Archive for the ‘dystopian’ Tag

On Killing A Society   2 comments

Writers spend a lot of time thinking about how to bump people off. Writers of dystopian fiction place that on a grander scale — figuring out how to kill the world as we know it.

Murder of individuals comes in many varieties. There’s the proverbial blunt object, a push off a cliff, the brake line “malfunction”. Murder of societies comes in varieties as well – nuclear holocaust, alien invasion, economic collapse. There are many ways to murder because depravity comes in many designs.

I remember reading a novel where a trusted spouse slowly poisoned her previously hale husband. Nobody suspected poison as the victim slowly withered and when eventually consumed, an unsuspecting coroner closed the case, listing the official cause of death as a long illness. The story in the book surrounded his niece asking questions and exposing the homicide.

In Life As We Knew It, I described the mortal wounding of America by nuclear terrorism. I don’t actually believe and therefore would not find it believable that there are foreign terrorists just planning to destroy the country for no reason. My brain keeps circling that central fact. Why would this happen? And I settled in part on poison because I see evidence for that in the world in which we live. You always wrap fiction round a grain of reality.

Fact. In its prime, the United States of America met every challenge. The Civil War devastated large parts of the nation and sucked the national soul dry, but America rebuilt into the world’s most prosperous economy, providing opportunities and better lives for millions. It was the sort of place where my great-grandpa Elmer could come from Ireland flat-broke, dodge the Civil War draft, and build a small fortune as a businessman afterward. It was a place where my husband’s great-grandfather Leo could also come from Ireland, get turned away from Ellis Island, go into Nova Scotia and enter the United States more or less illegally through the St. Lawrence smuggler’s boat and 20 years later be mayor of a New England town and a prosperous farmer. Full of ambition and energy, America became an industrial powerhouse powered by innovation that coined the terms “work ethic” and its derivatives “consumer,” and “middle class.”

Like the husband above, we drank deeply from life and enjoyed it immensely.

Then a generation arose that saw exuberance and activity as a negative. Theodore Roosevelt claimed that peace and prosperity were actually signs of incapacitation. We really needed to be involved in world affairs to be a truly grownup nation. JP Morgan and a host of well-bred businessmen insisted that America needed a central bank, elastic money, and an income tax in order to be fiscal sound. Woodrow Wilson said that the people shouldn’t have to worry our pretty little heads about governance. We could just let the “experts” handle it and go enjoy our lives. The administrative state could handle it all and Congress need not even be bothered by the mundane tasks of oversight. And while he was at it, we needed to involve ourselves in a European war. If someone disagreed with his diagnosis that the country needed these things, he threw them in jail.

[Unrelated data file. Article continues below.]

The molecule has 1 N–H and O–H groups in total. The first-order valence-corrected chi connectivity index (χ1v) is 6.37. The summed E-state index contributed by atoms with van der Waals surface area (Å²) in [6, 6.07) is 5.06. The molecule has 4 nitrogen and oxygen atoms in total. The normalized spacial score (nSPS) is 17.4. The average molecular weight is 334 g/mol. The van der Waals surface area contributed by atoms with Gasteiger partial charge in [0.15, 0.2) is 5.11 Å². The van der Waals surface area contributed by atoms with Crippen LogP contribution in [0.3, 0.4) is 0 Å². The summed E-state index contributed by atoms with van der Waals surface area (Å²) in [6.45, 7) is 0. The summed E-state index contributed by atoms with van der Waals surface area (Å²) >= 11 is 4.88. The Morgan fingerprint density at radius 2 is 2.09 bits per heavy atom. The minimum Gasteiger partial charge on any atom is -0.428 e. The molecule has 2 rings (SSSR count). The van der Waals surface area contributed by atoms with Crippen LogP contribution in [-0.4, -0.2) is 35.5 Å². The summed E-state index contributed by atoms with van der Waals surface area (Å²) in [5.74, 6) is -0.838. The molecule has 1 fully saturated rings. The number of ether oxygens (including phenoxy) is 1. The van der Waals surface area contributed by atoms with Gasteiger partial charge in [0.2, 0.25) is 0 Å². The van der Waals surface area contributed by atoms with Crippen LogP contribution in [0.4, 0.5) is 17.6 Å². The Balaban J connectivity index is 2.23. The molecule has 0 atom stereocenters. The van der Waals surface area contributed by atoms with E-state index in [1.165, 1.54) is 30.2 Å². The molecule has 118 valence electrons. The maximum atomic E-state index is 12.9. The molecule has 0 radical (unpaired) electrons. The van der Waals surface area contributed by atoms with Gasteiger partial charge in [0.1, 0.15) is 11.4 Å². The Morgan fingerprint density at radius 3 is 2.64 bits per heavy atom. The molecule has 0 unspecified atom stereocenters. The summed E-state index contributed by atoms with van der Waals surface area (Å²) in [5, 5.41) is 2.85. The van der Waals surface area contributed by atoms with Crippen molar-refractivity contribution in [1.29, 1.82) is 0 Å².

The government refused to accept that the world’s healthiest and most robust economy could recover from the Depression of 1929 on its own, so Hoover and Franklin Roosevelt imposed higher taxes, deficit spending, unprecedented expansion of the regulatory state and crony capitalism, creating the Great Depression. Nowhere else in the industrialized world (Germany excepted) did the Depression of 1929 last longer than 18 months, because — for the most part — other countries allowed the economy to recover on its own, but the United States swallowed the elixir of Keynesian economic quackery, so suffered for 12 years.

World War 2 required still higher taxes, more debt and the government’s centralized control of the economy. In the 1950s and forward, every economic hiccup had to be tended to by our care-giving government, now grown to preeminent empire following the deadliest war in history. People called for a return of peace and prosperity, but the Military Industrial Complex and the intelligence-gathering arm of the government couldn’t allow that. We were told we needed continuous intervention around the globe and growing surveillance at home to keep us safe and “healthy.”

The vitality, risk-taking, ingenuity, individuality, integrity, and innovation that powered American greatness has been replaced with a desire for comfort, safety, and security without effort. There is no longer a connection between what we produce and what we receive. The dwindling few who work are duty-bound to support the rest of us. Coerced altruism is the requirement of the day according to the government, media, and academia.

Freedom is now seen as a danger to our society. More taxes, more regulation, more intrusion are seen as signs of health. We’re expected to give up our notions of honor and decency, control of our lives, our children’s educations, and anything else we cherish. We should care more about what we stare at on electronic screens than what we believe in our hearts to be true. Just do what the government says and everything will be great.